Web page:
Exploring Human Potential

Giving Thanks: Medicine vs. the NRA

Posted on | November 19, 2018 | 2 Comments

Mike Magee

This Thanksgiving, I send a special “thank you” to physicians nationwide who refused to buckle to the NRA’s demand that they “stay in their lane”, and stood up for kids across America.

There can be little debate that gun violence is a serious health risk, and that the NRA is enabler in chief. Back on February 18, 2018, four days after the Parkland, Florida school shootings, the American Academy of Family Physicians (AAFP) challenged Congress directly to “take firm action to deal with gun violence as a public health epidemic.”

Now a Stanford study on pediatric gun violence has ignited additional physician resistance. The facts:

1. 2,715 children died of gun injuries in 2015 – 62% homicides and 31% suicides.

2. Twice as many kids died in states with weak gun control laws (5/100,000) compared to states with strong gun control laws (2.6/100,000).

3. In states with laws that require specific limits to child access to guns in the home, pediatric suicides were 4 times less likely (.63/100,000) than in states without protected access (2.57/100,000).

4. Nearly half of the states (23) have no Child Access Prevention (safe storage or gun lock) laws in place.

5. In the 12 states with universal background check laws, pediatric deaths from gunshot wounds were 1/3 less likely (3.8/100,000) than in the 38 states lacking these laws (5.7/100,000).

6. In the 5 states that require background checks to buy ammunition, there were only 2.3 deaths/100,000 compared to unprotected states (5.6/100,000).

In years past, doctors have been too timid on this issue. But two years of constant assault on human dignity, paired with an increasingly tone-deaf NRA in the wake of the Parkland shootings and other mass disasters, have pushed the majority of physicians into an activist stance.



The American College of Physicians targeted the NRA in a position paper on October 30, 2018 titled, “Reducing Firearm Injuries and Deaths.”

That drew the NRA response  labelling the statement as “every anti-gunner’s public policy wish list, save for the outsized role given to doctors,” and accusing ACP members as “only interested in pseudo­science ‘evidence’ that supports their preferred anti-gun policies.”

Then, on November 7, 2018, as the dust was settling from the mass shooting at Thousand Oaks, CA, the NRA’s leadership felt comfortable taking on organized medicine and caring health professionals everywhere, tweeting “Someone should tell self-important anti-gun doctors to stay in their lane.”

Johns Hopkins trauma surgeon, Joseph Sakran blasted back, “I have Two Words for you Hell No! #Hell No for #ThousandOaks #Hell No for all black men that die & no one hears about it. #Hell No for all those that we still may be able to save.”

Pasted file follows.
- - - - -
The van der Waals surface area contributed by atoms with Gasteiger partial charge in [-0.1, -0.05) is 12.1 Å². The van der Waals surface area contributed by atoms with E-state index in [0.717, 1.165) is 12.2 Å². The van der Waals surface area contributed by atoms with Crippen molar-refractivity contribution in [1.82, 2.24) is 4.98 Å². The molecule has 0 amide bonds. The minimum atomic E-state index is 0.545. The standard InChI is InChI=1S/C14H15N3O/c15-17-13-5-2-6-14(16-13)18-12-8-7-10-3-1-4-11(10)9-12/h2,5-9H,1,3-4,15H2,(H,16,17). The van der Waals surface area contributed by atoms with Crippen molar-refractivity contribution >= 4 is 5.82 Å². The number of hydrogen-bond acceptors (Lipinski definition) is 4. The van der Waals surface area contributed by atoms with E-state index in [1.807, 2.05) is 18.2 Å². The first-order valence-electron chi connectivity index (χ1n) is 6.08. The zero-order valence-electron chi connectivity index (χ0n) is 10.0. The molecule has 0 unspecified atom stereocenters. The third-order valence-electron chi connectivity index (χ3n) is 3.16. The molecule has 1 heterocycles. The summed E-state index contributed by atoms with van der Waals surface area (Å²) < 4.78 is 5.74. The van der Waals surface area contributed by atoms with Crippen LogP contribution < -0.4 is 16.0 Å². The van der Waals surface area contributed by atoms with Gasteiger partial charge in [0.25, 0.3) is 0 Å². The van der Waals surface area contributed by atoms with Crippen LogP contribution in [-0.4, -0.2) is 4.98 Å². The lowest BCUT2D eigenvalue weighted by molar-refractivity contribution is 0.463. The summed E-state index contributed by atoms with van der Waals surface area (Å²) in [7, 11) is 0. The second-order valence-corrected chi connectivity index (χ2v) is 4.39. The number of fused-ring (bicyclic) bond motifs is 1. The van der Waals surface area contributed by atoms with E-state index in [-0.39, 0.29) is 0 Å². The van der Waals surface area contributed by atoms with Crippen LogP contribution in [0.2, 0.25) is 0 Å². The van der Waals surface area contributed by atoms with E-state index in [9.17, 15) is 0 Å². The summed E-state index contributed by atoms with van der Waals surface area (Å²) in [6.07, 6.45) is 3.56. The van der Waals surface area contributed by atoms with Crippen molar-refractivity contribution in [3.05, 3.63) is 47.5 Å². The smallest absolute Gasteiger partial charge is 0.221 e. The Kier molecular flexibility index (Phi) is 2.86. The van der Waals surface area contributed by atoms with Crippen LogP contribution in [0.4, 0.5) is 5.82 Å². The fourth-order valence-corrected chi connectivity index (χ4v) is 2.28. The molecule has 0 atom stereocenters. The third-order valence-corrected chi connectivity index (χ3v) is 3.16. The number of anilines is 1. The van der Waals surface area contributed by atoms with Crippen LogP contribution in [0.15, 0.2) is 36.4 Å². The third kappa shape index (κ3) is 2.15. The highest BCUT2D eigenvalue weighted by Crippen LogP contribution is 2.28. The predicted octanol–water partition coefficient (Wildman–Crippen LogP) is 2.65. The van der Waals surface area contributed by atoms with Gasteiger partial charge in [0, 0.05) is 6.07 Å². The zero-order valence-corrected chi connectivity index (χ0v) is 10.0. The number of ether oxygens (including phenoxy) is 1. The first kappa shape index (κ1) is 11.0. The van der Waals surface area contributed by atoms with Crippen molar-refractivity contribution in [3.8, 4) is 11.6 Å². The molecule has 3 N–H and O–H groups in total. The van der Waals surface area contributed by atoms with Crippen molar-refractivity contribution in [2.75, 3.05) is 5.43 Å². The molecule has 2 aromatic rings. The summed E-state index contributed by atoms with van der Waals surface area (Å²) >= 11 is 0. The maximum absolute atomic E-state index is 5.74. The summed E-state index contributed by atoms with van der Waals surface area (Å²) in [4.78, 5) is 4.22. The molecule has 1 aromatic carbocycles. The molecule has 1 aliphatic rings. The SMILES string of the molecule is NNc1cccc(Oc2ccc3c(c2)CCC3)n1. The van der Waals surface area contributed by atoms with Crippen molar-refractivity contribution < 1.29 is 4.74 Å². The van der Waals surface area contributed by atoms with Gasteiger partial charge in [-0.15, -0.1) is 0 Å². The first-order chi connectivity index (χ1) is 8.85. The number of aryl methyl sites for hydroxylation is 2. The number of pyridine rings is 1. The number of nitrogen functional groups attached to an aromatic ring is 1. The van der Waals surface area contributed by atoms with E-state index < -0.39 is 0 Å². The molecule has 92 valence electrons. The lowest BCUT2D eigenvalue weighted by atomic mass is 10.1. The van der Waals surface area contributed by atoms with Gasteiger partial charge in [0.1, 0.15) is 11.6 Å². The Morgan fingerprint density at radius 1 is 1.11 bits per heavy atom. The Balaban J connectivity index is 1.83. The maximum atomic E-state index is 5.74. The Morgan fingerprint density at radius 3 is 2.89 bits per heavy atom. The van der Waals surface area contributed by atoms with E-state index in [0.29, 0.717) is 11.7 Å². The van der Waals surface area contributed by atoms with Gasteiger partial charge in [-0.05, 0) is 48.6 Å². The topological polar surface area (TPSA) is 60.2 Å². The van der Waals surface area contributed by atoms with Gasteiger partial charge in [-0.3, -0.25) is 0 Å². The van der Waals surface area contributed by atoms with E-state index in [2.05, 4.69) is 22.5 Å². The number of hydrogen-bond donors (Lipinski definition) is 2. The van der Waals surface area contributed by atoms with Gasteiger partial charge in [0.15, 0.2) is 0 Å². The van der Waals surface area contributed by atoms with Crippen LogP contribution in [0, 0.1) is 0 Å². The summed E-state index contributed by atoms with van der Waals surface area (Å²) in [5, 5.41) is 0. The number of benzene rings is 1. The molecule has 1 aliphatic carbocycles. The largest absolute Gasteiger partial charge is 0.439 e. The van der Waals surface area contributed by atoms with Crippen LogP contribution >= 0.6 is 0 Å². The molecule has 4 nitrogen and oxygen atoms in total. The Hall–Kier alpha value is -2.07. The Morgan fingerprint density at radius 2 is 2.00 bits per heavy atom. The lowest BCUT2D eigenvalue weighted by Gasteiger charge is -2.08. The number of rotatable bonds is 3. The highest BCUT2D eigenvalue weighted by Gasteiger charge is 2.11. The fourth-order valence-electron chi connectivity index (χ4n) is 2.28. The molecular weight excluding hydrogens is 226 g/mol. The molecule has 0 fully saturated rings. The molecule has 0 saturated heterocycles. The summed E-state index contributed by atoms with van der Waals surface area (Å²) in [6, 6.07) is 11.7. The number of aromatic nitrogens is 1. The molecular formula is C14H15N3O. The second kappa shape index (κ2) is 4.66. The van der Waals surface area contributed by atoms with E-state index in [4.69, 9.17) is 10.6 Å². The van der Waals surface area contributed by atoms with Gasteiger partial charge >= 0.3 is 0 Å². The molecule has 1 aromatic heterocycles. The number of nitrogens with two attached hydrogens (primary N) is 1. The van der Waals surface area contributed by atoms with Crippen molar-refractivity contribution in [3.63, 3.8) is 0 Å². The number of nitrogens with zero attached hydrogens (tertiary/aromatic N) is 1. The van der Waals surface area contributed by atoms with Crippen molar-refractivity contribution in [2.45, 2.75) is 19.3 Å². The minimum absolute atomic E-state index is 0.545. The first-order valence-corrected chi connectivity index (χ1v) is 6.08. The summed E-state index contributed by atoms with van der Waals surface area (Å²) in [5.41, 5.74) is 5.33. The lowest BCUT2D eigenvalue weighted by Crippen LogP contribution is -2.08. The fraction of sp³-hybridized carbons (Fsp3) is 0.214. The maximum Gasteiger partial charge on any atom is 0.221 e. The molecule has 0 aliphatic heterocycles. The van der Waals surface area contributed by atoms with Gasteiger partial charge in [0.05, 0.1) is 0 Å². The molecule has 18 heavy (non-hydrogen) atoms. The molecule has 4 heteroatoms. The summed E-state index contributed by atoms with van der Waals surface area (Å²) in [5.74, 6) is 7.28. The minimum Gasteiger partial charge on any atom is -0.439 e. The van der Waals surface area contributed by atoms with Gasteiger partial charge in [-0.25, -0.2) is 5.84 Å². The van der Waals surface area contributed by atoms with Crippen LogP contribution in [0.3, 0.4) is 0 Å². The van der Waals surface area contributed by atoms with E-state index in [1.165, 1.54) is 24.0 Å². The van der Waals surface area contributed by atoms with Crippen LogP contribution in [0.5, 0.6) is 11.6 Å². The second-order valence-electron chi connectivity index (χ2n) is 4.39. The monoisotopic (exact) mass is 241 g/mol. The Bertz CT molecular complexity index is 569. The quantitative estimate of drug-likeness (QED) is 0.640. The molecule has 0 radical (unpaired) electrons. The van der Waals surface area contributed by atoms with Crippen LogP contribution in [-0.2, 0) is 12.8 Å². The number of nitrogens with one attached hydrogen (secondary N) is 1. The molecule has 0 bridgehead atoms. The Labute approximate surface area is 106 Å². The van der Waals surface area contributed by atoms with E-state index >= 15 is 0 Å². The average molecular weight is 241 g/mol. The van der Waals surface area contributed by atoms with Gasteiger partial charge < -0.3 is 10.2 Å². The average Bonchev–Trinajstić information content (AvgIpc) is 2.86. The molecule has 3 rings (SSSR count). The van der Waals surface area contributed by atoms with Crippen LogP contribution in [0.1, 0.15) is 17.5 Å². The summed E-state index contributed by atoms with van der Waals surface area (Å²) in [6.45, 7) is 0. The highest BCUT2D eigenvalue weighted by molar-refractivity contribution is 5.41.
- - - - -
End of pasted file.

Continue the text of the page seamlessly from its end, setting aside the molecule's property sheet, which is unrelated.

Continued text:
The CDC and AMA have taken a stand. And in the wake of the NRA scolding, the ACP invited physicians to sign on to a letter challenging the NRA. Within 48 hours, 23,000 physicians did.

As many commentators have noted, the one silver lining to the past two years has been that President Trump is stress testing the durability of our democratic institutions and our fundamental “goodness” as Americans.

Nearly twenty years ago, our studies clearly demonstrated that patients rely on doctors to deliver three things: compassion, understanding, and partnership. Traditionally, this has occurred in private, behind closed doors. But now we must not only heal and provide health, but also offer leadership that will keep our communities and America whole.

These are not normal times. I give thanks that we physicians understand that Americans and our form of government are now fundamentally at risk and need our full engagement. In rising to this challenge, we are discovering our public voice and our finer selves.


2 Responses to “Giving Thanks: Medicine vs. the NRA”

  1. azure
    November 23rd, 2018 @ 5:31 pm

    ” compassion, understanding, and partnership” I applaud the actions of all the MDs/health care providers and physician organizations mentioned, but I can’t say that my interactions with health care providers, including a surgeon, in the past 3 years, have been marked by any of those 3 virtues.

    That’s also been the experience of a number of my friends & clients. Have I ever had a treating physician who possessed those qualities? Yes. An internist, a woman, who left & is still missed the clinic I get care at, and who I have since heard has quit practicing medicine. She wasn’t particularly fond of corporate health (health care “chains) care employment where MDs are given high quotas of # of patients to see/day. She’s a real loss to the profession, she was a good diagnostician and cared about her patients.

  2. Mike Magee
    November 26th, 2018 @ 8:53 am

    Thanks so much for your thoughtful comment. As I’ve said before, “Physicians are neither saints nor sinners, but human beings like you and I.” In selecting and training doctors, when it comes to empathy, studies show we get it right about 2/3’s of the time. For a portion of the 1/3 where we miss the mark, patients in their interaction sometimes find a way of unlocking the resource. For other doctors, they never rise tot he occasion. New forms of curriculum for medical school may improve our performance. Time will tell.

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